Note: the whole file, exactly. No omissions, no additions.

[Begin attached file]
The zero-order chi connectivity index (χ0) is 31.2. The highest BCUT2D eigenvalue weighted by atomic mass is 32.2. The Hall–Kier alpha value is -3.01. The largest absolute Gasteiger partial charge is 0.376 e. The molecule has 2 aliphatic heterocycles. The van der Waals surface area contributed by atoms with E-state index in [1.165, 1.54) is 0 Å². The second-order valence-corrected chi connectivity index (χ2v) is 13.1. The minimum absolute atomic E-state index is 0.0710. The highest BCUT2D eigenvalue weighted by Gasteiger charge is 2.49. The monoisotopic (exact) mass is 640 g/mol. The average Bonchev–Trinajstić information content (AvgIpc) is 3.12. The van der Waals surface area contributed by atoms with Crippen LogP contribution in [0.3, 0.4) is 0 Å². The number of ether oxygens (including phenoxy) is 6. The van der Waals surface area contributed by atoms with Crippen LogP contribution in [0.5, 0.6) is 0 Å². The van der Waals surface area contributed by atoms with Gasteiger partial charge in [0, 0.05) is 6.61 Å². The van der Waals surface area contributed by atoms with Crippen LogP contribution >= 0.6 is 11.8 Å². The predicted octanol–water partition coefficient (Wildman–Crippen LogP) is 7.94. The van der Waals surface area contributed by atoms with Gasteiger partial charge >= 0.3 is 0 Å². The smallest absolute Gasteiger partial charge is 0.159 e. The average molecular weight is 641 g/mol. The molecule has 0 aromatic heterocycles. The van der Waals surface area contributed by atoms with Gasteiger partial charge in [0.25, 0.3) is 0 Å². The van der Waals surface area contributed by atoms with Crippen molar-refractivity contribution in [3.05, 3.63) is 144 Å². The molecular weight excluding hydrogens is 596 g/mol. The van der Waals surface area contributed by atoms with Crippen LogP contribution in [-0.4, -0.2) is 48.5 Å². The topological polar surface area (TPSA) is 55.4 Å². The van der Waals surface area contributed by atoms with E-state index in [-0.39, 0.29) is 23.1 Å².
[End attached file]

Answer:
The zero-order chi connectivity index (χ0) is 31.2. The highest BCUT2D eigenvalue weighted by atomic mass is 32.2. The Hall–Kier alpha value is -3.01. The largest absolute Gasteiger partial charge is 0.376 e. The molecule has 2 aliphatic heterocycles. The van der Waals surface area contributed by atoms with E-state index in [1.165, 1.54) is 0 Å². The second-order valence-corrected chi connectivity index (χ2v) is 13.1. The minimum absolute atomic E-state index is 0.0710. The highest BCUT2D eigenvalue weighted by Gasteiger charge is 2.49. The monoisotopic (exact) mass is 640 g/mol. The average Bonchev–Trinajstić information content (AvgIpc) is 3.12. The van der Waals surface area contributed by atoms with Crippen LogP contribution in [0.3, 0.4) is 0 Å². The number of ether oxygens (including phenoxy) is 6. The van der Waals surface area contributed by atoms with Crippen LogP contribution in [0.5, 0.6) is 0 Å². The van der Waals surface area contributed by atoms with Gasteiger partial charge in [0, 0.05) is 6.61 Å². The van der Waals surface area contributed by atoms with Crippen LogP contribution >= 0.6 is 11.8 Å². The predicted octanol–water partition coefficient (Wildman–Crippen LogP) is 7.94. The van der Waals surface area contributed by atoms with Gasteiger partial charge >= 0.3 is 0 Å². The smallest absolute Gasteiger partial charge is 0.159 e. The average molecular weight is 641 g/mol. The molecule has 0 aromatic heterocycles. The van der Waals surface area contributed by atoms with Gasteiger partial charge in [0.25, 0.3) is 0 Å². The van der Waals surface area contributed by atoms with Crippen molar-refractivity contribution in [3.05, 3.63) is 144 Å². The molecular weight excluding hydrogens is 596 g/mol. The van der Waals surface area contributed by atoms with Crippen LogP contribution in [-0.4, -0.2) is 48.5 Å². The topological polar surface area (TPSA) is 55.4 Å². The van der Waals surface area contributed by atoms with E-state index in [-0.39, 0.29) is 23.1 Å².